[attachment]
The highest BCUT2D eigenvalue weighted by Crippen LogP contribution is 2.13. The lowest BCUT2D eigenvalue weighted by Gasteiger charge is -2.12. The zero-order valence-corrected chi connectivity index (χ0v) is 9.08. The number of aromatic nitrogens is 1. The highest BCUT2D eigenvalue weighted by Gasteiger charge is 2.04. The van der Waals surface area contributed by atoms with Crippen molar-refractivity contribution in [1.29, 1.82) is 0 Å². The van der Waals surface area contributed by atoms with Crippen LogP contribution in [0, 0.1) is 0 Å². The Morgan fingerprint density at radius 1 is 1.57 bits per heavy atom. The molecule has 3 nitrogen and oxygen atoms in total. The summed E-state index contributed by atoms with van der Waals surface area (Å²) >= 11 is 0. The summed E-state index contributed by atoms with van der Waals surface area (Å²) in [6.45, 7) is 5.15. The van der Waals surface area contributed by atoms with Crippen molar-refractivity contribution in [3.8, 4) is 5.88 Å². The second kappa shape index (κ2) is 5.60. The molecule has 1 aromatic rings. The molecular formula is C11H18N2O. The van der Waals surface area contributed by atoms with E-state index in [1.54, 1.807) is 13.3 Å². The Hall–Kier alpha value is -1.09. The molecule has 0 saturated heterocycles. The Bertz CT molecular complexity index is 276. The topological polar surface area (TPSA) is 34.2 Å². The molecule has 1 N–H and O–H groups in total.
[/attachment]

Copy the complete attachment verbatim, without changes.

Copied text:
The highest BCUT2D eigenvalue weighted by Crippen LogP contribution is 2.13. The lowest BCUT2D eigenvalue weighted by Gasteiger charge is -2.12. The zero-order valence-corrected chi connectivity index (χ0v) is 9.08. The number of aromatic nitrogens is 1. The highest BCUT2D eigenvalue weighted by Gasteiger charge is 2.04. The van der Waals surface area contributed by atoms with Crippen molar-refractivity contribution in [1.29, 1.82) is 0 Å². The van der Waals surface area contributed by atoms with Crippen LogP contribution in [0, 0.1) is 0 Å². The Morgan fingerprint density at radius 1 is 1.57 bits per heavy atom. The molecule has 3 nitrogen and oxygen atoms in total. The summed E-state index contributed by atoms with van der Waals surface area (Å²) >= 11 is 0. The summed E-state index contributed by atoms with van der Waals surface area (Å²) in [6.45, 7) is 5.15. The van der Waals surface area contributed by atoms with Crippen molar-refractivity contribution in [3.8, 4) is 5.88 Å². The second kappa shape index (κ2) is 5.60. The molecule has 1 aromatic rings. The molecular formula is C11H18N2O. The van der Waals surface area contributed by atoms with E-state index in [1.54, 1.807) is 13.3 Å². The Hall–Kier alpha value is -1.09. The molecule has 0 saturated heterocycles. The Bertz CT molecular complexity index is 276. The topological polar surface area (TPSA) is 34.2 Å². The molecule has 1 N–H and O–H groups in total.